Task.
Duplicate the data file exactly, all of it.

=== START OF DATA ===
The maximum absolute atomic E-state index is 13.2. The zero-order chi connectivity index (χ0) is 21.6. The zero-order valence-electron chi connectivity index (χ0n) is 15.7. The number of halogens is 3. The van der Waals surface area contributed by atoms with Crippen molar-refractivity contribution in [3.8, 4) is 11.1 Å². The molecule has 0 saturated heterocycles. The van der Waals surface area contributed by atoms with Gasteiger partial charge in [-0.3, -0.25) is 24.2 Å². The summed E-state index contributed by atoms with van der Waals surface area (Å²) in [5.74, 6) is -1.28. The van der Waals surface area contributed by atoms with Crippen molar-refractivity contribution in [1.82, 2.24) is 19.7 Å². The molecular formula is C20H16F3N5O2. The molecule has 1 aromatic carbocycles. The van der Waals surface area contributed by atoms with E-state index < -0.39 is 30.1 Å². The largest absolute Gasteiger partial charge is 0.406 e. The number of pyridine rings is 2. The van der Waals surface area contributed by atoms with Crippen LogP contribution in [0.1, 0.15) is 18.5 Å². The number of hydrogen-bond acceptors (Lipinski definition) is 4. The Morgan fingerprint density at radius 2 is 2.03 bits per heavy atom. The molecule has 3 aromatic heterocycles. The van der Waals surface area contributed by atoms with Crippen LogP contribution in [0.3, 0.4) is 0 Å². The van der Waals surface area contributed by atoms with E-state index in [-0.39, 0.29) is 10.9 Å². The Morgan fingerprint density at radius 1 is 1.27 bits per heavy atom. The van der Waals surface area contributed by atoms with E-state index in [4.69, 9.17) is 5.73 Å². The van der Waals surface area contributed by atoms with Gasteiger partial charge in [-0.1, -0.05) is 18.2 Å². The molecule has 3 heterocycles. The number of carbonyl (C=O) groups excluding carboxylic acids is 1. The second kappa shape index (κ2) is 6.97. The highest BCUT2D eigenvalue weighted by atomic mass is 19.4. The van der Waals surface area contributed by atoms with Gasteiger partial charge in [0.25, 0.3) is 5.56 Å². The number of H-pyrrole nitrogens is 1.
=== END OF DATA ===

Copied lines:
The maximum absolute atomic E-state index is 13.2. The zero-order chi connectivity index (χ0) is 21.6. The zero-order valence-electron chi connectivity index (χ0n) is 15.7. The number of halogens is 3. The van der Waals surface area contributed by atoms with Crippen molar-refractivity contribution in [3.8, 4) is 11.1 Å². The molecule has 0 saturated heterocycles. The van der Waals surface area contributed by atoms with Gasteiger partial charge in [-0.3, -0.25) is 24.2 Å². The summed E-state index contributed by atoms with van der Waals surface area (Å²) in [5.74, 6) is -1.28. The van der Waals surface area contributed by atoms with Crippen molar-refractivity contribution in [1.82, 2.24) is 19.7 Å². The molecular formula is C20H16F3N5O2. The molecule has 1 aromatic carbocycles. The van der Waals surface area contributed by atoms with E-state index < -0.39 is 30.1 Å². The largest absolute Gasteiger partial charge is 0.406 e. The number of pyridine rings is 2. The van der Waals surface area contributed by atoms with Crippen LogP contribution in [0.1, 0.15) is 18.5 Å². The number of hydrogen-bond acceptors (Lipinski definition) is 4. The Morgan fingerprint density at radius 2 is 2.03 bits per heavy atom. The molecule has 3 aromatic heterocycles. The van der Waals surface area contributed by atoms with Crippen LogP contribution in [0.3, 0.4) is 0 Å². The van der Waals surface area contributed by atoms with E-state index in [-0.39, 0.29) is 10.9 Å². The Morgan fingerprint density at radius 1 is 1.27 bits per heavy atom. The van der Waals surface area contributed by atoms with E-state index in [4.69, 9.17) is 5.73 Å². The van der Waals surface area contributed by atoms with Gasteiger partial charge in [-0.1, -0.05) is 18.2 Å². The molecule has 3 heterocycles. The number of carbonyl (C=O) groups excluding carboxylic acids is 1. The second kappa shape index (κ2) is 6.97. The highest BCUT2D eigenvalue weighted by atomic mass is 19.4. The van der Waals surface area contributed by atoms with Gasteiger partial charge in [0.25, 0.3) is 5.56 Å². The number of H-pyrrole nitrogens is 1.